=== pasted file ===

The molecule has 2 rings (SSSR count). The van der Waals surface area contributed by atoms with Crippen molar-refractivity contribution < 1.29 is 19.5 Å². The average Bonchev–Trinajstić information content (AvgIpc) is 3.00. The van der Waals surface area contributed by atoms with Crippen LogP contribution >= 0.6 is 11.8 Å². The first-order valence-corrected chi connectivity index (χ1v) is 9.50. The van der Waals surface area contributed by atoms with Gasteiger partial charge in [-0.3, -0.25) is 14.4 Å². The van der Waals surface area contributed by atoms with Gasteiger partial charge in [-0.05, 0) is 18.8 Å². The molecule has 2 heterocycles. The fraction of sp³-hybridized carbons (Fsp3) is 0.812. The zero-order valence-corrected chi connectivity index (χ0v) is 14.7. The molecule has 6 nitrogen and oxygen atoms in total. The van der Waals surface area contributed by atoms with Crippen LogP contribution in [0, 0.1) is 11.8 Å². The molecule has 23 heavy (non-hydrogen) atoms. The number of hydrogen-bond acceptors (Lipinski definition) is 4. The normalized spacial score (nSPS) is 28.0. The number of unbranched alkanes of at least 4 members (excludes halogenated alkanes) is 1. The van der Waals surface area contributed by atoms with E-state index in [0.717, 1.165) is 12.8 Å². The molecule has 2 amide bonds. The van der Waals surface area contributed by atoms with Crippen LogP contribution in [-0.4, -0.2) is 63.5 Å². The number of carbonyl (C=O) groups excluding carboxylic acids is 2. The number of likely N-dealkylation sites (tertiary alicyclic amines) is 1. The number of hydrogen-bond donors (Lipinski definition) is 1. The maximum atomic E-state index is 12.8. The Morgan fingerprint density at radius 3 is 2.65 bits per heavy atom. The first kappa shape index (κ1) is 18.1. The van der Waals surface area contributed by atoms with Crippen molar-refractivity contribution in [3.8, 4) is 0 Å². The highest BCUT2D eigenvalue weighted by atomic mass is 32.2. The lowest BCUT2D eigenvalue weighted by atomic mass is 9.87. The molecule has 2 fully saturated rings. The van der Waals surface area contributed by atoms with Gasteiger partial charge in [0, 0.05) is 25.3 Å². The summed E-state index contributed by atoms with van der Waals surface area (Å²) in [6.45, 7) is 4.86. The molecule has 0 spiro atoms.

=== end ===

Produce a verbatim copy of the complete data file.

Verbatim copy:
The molecule has 2 rings (SSSR count). The van der Waals surface area contributed by atoms with Crippen molar-refractivity contribution < 1.29 is 19.5 Å². The average Bonchev–Trinajstić information content (AvgIpc) is 3.00. The van der Waals surface area contributed by atoms with Crippen LogP contribution >= 0.6 is 11.8 Å². The first-order valence-corrected chi connectivity index (χ1v) is 9.50. The van der Waals surface area contributed by atoms with Gasteiger partial charge in [-0.3, -0.25) is 14.4 Å². The van der Waals surface area contributed by atoms with Gasteiger partial charge in [-0.05, 0) is 18.8 Å². The molecule has 2 heterocycles. The fraction of sp³-hybridized carbons (Fsp3) is 0.812. The zero-order valence-corrected chi connectivity index (χ0v) is 14.7. The molecule has 6 nitrogen and oxygen atoms in total. The van der Waals surface area contributed by atoms with Crippen LogP contribution in [0, 0.1) is 11.8 Å². The molecule has 23 heavy (non-hydrogen) atoms. The number of hydrogen-bond acceptors (Lipinski definition) is 4. The normalized spacial score (nSPS) is 28.0. The number of unbranched alkanes of at least 4 members (excludes halogenated alkanes) is 1. The van der Waals surface area contributed by atoms with E-state index in [0.717, 1.165) is 12.8 Å². The molecule has 2 amide bonds. The van der Waals surface area contributed by atoms with Crippen LogP contribution in [-0.4, -0.2) is 63.5 Å². The number of carbonyl (C=O) groups excluding carboxylic acids is 2. The number of likely N-dealkylation sites (tertiary alicyclic amines) is 1. The number of hydrogen-bond donors (Lipinski definition) is 1. The maximum atomic E-state index is 12.8. The Morgan fingerprint density at radius 3 is 2.65 bits per heavy atom. The first kappa shape index (κ1) is 18.1. The van der Waals surface area contributed by atoms with Crippen molar-refractivity contribution in [3.8, 4) is 0 Å². The highest BCUT2D eigenvalue weighted by atomic mass is 32.2. The lowest BCUT2D eigenvalue weighted by atomic mass is 9.87. The molecule has 2 fully saturated rings. The van der Waals surface area contributed by atoms with Gasteiger partial charge in [0, 0.05) is 25.3 Å². The summed E-state index contributed by atoms with van der Waals surface area (Å²) in [6.45, 7) is 4.86. The molecule has 0 spiro atoms.